Highly reflective roofing systems have been analyzed over several decades to evaluate their ability to meet sustainability goals, including reducing building energy consumption and mitigating the urban heat island. Studies have isolated and evaluated the effects of climate, surface reflectivity, and roof insulation on energy savings, thermal load mitigation and also ameliorating the urban heat island. Other sustainable roofing systems, like green-roofs and solar panels have been similarly evaluated. The motivation for the present study is twofold: the first goal is to present a method for simultaneous evaluation and inter-comparison of multiple roofing systems, and the second goal is to quantitatively evaluate the realized heating and cooling energy savings associated with a white roof system compared to the reduction in roof-top heat flux. To address the first research goal a field experiment was conducted at the International Harvester Building located in Portland, OR. Thermal data was collected for a white roof, vegetated roof, and a solar panel shaded vegetated roof, and the heat flux through these roofing systems was compared against a control patch of conventional dark roof membrane. The second research goal was accomplished using a building energy simulation program to determine the impact of roof area and roof insulation on the savings from a white roof, in both Portland and Phoenix. The ratio of cooling energy savings to roof heat flux reduction from replacing a dark roof with a white roof was 1:4 for the month of July, and 1:5 annually in Portland. The COP of the associated chillers ranges from 2.8-4.2, indicating that the ratio of cooling energy savings to heat flux reduction is not accounted for solely by the COP of the chillers. The results of the building simulation indicate that based on energy savings alone, white roofs are not an optimal choice for Portland. The benefits associated with cooling energy savings relative to a black roof are offset by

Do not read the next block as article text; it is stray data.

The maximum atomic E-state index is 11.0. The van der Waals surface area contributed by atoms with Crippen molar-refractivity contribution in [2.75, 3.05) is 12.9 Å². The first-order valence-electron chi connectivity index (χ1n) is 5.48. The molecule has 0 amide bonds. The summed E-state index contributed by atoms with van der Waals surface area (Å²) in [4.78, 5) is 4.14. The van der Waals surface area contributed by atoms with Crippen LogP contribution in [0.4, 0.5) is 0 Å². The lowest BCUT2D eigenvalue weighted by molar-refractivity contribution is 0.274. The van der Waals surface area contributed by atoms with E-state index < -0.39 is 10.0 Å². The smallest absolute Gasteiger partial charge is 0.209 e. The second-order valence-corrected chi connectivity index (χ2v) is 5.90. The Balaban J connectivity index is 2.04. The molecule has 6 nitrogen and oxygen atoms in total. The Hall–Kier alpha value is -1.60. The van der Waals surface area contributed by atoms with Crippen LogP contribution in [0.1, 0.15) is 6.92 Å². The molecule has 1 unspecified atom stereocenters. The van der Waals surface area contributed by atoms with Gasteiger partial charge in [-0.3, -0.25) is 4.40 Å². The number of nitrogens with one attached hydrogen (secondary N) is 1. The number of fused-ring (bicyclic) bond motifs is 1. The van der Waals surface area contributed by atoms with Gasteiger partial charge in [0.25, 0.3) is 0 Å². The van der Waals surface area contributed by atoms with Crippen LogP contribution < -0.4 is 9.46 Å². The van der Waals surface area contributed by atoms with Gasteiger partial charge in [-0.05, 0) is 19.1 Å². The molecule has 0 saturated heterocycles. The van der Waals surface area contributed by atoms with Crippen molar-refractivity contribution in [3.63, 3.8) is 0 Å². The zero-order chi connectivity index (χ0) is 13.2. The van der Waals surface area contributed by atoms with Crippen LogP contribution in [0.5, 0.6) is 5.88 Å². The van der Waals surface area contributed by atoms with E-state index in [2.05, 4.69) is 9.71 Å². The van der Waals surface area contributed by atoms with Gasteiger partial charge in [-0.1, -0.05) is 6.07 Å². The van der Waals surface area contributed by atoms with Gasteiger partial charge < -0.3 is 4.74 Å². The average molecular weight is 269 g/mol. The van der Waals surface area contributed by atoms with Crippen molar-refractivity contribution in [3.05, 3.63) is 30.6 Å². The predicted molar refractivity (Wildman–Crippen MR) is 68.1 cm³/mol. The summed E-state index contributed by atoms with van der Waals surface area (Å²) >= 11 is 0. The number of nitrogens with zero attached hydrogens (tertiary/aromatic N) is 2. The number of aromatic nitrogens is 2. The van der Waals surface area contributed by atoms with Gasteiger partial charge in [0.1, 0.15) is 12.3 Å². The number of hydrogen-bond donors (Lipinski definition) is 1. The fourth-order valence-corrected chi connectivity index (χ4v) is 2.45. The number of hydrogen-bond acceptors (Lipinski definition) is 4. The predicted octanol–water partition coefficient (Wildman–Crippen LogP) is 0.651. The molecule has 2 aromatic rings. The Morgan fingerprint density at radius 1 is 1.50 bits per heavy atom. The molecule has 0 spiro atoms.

17. Electricity consumption and energy savings potential of video game consoles in the United States

    Energy Technology Data Exchange (ETDEWEB)

    Hittinger, E.; Mullins, K.A.; Azevedo, I.L. [Department of Engineering and Public Policy, Carnegie Mellon University, Pittsburgh, PA 15213 (United States)

    2012-11-15